Until you have been in an owner or manager’s shoes and witnessed the additional cost of cleaning up after the few that won’t take the time to aim for a trash can or alert an employee, then I find it hard to believe that you have any idea how financially damaging it can be to a business.

Blondesjon's avatar

Some folks consider it rude. In this economy I consider it job security.

Leanne1986's avatar

@Pied_Pfeffer My boyfriend used to work in a large supermarket (this is going back at least 25 years mind) and he once told me that one of the biggest inconveniences was when staff had to go around the car park (and sometimes further afield) to collect discarded carts. It would take them away from the shop floor where they were often needed. Nowadays most supermarkets here seem to employ people just to be cart monitors which goes to show how lazy people are if a whole new job had to be created just to collect carts that people left lying around. Arrogance!

JLeslie's avatar

@Blondesjon I know we disagreed on the other Q I posted as a link as well. I think you are incorrect about what those employees are paid to do. Restaurants, hotels, theatres, and other retail establishment are not assuming people will leave all their trash behind. They do not hire staff for that. Well, I guess some have to if a whole community of people don’t clean up after themselves, but it is not the norm, not that I have experienced. Most people do clean up after themselves in the many places I have lived. I can’t even imagine if all of NYC for instance felt they could leave their trash behind. Maybe in small towns where there is always a table available at the McD’s, and the theatre is usually not 100% full for each showing. I am always aware if someone is waiting on my table, or the next person who might use the dressing room. It is not just about employees, it is about the next patron. Golden rule.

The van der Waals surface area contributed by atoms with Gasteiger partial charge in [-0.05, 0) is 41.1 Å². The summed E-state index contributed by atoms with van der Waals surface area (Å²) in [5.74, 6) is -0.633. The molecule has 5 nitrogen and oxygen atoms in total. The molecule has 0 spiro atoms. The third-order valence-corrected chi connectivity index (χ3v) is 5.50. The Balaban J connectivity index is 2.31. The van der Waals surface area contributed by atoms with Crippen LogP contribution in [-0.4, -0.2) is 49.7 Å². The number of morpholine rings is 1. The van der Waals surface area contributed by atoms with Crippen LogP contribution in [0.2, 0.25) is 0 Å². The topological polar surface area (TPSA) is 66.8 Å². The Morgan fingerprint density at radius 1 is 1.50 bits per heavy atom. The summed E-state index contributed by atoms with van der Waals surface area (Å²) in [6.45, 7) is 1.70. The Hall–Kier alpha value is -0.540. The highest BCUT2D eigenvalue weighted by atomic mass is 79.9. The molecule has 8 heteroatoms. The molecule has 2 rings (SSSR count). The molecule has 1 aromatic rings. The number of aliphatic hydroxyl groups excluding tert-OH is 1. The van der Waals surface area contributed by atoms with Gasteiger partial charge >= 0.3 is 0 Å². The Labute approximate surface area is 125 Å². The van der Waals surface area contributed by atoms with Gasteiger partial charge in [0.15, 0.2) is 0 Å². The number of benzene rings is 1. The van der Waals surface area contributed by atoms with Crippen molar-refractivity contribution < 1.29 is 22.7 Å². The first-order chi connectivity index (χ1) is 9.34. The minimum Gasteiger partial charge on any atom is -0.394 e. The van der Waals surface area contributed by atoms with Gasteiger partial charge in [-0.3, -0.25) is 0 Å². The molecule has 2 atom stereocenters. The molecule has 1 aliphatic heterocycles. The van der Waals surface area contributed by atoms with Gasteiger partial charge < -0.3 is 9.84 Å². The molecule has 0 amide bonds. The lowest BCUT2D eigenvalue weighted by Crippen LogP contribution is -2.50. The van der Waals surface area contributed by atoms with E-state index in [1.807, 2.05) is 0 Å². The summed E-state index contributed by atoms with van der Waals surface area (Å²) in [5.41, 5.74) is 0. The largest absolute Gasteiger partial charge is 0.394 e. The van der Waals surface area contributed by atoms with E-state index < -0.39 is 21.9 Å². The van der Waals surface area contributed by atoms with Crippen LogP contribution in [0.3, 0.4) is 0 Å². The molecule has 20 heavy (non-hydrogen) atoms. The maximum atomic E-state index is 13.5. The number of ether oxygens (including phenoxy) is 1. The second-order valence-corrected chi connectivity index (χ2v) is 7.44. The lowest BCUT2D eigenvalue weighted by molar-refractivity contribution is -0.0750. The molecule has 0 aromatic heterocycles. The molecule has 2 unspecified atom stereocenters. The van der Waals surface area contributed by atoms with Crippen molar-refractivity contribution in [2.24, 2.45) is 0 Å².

About job security. In this market it can also mean overload of tasks on an employee, because employers are not hiring so fast.

mazingerz88's avatar

@JLeslie I’m not a parent yet but I felt that mom in the theatre lobby failed to use that opportunity to teach her kid the value of cleaning after oneself and also being considerate about service workers.

JLeslie's avatar

@mazingerz88 it was not a failure of the opportunity. That parent thinks it is fine. There is nothing to teach if the parent herself doesn’t value it. Look at @Blondesjon he even finds some sort of ethic in leaving trash behind; he argues it gives people job security.

Supacase's avatar

Mention it to the parent once in front of the child and the child will be so embarrassed they will do his/her best to make sure it doesn’t happen again. (Usually)

I absolutely agree the child should have picked up the bag of popcorn, but I have to admit I wouldn’t want my child crawling around on that nasty, public floor picking it up piece by piece.

mazingerz88's avatar

@Supacase No, I wouldn’t want to see that child getting every popcorn on the floor as well but at least the bag still half-filled with it.

Linda_Owl's avatar

My third husband (now deceased) was prone to toss litter out the window of the car. I used to tell him that he should not litter, but his attitude was that someone would have to pay someone else to pick it up – he called it “job security”!

JLeslie's avatar

@Linda_Owl In my town people volunteer to pick up all the trash on the side of the road. I find trash in front of my house, it is unbelievable to me! I am on one of the main roads (still a country two-lane road) through my area. The elementary school for the town is caddy corner across the street from me.

mazingerz88's avatar